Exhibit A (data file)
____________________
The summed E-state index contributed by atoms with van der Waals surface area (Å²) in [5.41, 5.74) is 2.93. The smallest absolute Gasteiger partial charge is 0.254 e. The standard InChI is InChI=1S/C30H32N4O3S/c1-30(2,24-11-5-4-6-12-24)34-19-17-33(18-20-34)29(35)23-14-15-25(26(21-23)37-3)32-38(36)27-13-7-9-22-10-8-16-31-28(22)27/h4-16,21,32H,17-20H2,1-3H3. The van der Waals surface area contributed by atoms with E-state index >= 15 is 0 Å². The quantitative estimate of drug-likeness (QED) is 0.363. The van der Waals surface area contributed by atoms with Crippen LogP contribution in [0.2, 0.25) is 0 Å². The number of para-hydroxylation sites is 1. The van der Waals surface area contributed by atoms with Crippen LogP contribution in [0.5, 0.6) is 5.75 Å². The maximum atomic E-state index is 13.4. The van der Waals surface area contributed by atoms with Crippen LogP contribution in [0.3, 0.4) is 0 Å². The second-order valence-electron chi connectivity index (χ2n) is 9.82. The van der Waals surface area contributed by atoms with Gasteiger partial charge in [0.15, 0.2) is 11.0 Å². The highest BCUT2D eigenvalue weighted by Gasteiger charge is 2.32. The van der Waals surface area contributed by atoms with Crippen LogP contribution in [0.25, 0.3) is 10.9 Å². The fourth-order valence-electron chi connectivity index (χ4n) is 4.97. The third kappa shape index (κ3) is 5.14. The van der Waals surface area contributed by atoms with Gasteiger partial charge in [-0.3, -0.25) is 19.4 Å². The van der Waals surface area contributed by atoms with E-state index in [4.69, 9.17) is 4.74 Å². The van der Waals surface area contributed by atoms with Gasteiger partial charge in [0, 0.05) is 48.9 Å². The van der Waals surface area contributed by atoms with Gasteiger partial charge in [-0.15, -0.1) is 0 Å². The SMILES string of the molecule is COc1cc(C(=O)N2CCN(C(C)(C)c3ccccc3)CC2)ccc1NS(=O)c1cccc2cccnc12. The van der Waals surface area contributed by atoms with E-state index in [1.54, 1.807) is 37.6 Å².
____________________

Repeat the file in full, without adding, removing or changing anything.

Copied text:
The summed E-state index contributed by atoms with van der Waals surface area (Å²) in [5.41, 5.74) is 2.93. The smallest absolute Gasteiger partial charge is 0.254 e. The standard InChI is InChI=1S/C30H32N4O3S/c1-30(2,24-11-5-4-6-12-24)34-19-17-33(18-20-34)29(35)23-14-15-25(26(21-23)37-3)32-38(36)27-13-7-9-22-10-8-16-31-28(22)27/h4-16,21,32H,17-20H2,1-3H3. The van der Waals surface area contributed by atoms with E-state index >= 15 is 0 Å². The quantitative estimate of drug-likeness (QED) is 0.363. The van der Waals surface area contributed by atoms with Crippen LogP contribution in [0.2, 0.25) is 0 Å². The number of para-hydroxylation sites is 1. The van der Waals surface area contributed by atoms with Crippen LogP contribution in [0.5, 0.6) is 5.75 Å². The maximum atomic E-state index is 13.4. The van der Waals surface area contributed by atoms with Crippen LogP contribution in [0.3, 0.4) is 0 Å². The second-order valence-electron chi connectivity index (χ2n) is 9.82. The van der Waals surface area contributed by atoms with Gasteiger partial charge in [0.15, 0.2) is 11.0 Å². The highest BCUT2D eigenvalue weighted by Gasteiger charge is 2.32. The van der Waals surface area contributed by atoms with Crippen LogP contribution in [0.25, 0.3) is 10.9 Å². The fourth-order valence-electron chi connectivity index (χ4n) is 4.97. The third kappa shape index (κ3) is 5.14. The van der Waals surface area contributed by atoms with Gasteiger partial charge in [-0.3, -0.25) is 19.4 Å². The van der Waals surface area contributed by atoms with E-state index in [4.69, 9.17) is 4.74 Å². The van der Waals surface area contributed by atoms with Gasteiger partial charge in [0, 0.05) is 48.9 Å². The van der Waals surface area contributed by atoms with Gasteiger partial charge in [-0.15, -0.1) is 0 Å². The SMILES string of the molecule is COc1cc(C(=O)N2CCN(C(C)(C)c3ccccc3)CC2)ccc1NS(=O)c1cccc2cccnc12. The van der Waals surface area contributed by atoms with E-state index in [1.54, 1.807) is 37.6 Å².